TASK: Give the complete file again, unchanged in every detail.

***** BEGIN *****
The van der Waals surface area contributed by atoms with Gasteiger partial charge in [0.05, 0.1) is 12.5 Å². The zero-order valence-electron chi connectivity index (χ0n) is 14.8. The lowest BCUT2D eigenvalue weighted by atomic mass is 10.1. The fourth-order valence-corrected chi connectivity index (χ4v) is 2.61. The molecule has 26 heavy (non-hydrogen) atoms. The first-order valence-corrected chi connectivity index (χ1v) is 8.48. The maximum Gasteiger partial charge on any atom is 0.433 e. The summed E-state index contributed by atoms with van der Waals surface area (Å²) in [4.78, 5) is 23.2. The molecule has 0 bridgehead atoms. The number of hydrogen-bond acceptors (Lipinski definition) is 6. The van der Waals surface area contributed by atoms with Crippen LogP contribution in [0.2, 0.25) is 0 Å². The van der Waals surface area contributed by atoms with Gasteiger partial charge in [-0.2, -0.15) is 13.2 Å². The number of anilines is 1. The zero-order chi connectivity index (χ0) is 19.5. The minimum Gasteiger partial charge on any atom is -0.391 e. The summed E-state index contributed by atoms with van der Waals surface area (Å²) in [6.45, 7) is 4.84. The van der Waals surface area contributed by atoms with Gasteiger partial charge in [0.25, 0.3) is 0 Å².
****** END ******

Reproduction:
The van der Waals surface area contributed by atoms with Gasteiger partial charge in [0.05, 0.1) is 12.5 Å². The zero-order valence-electron chi connectivity index (χ0n) is 14.8. The lowest BCUT2D eigenvalue weighted by atomic mass is 10.1. The fourth-order valence-corrected chi connectivity index (χ4v) is 2.61. The molecule has 26 heavy (non-hydrogen) atoms. The first-order valence-corrected chi connectivity index (χ1v) is 8.48. The maximum Gasteiger partial charge on any atom is 0.433 e. The summed E-state index contributed by atoms with van der Waals surface area (Å²) in [4.78, 5) is 23.2. The molecule has 0 bridgehead atoms. The number of hydrogen-bond acceptors (Lipinski definition) is 6. The van der Waals surface area contributed by atoms with Crippen LogP contribution in [0.2, 0.25) is 0 Å². The van der Waals surface area contributed by atoms with Gasteiger partial charge in [-0.2, -0.15) is 13.2 Å². The number of anilines is 1. The zero-order chi connectivity index (χ0) is 19.5. The minimum Gasteiger partial charge on any atom is -0.391 e. The summed E-state index contributed by atoms with van der Waals surface area (Å²) in [6.45, 7) is 4.84. The van der Waals surface area contributed by atoms with Gasteiger partial charge in [0.25, 0.3) is 0 Å².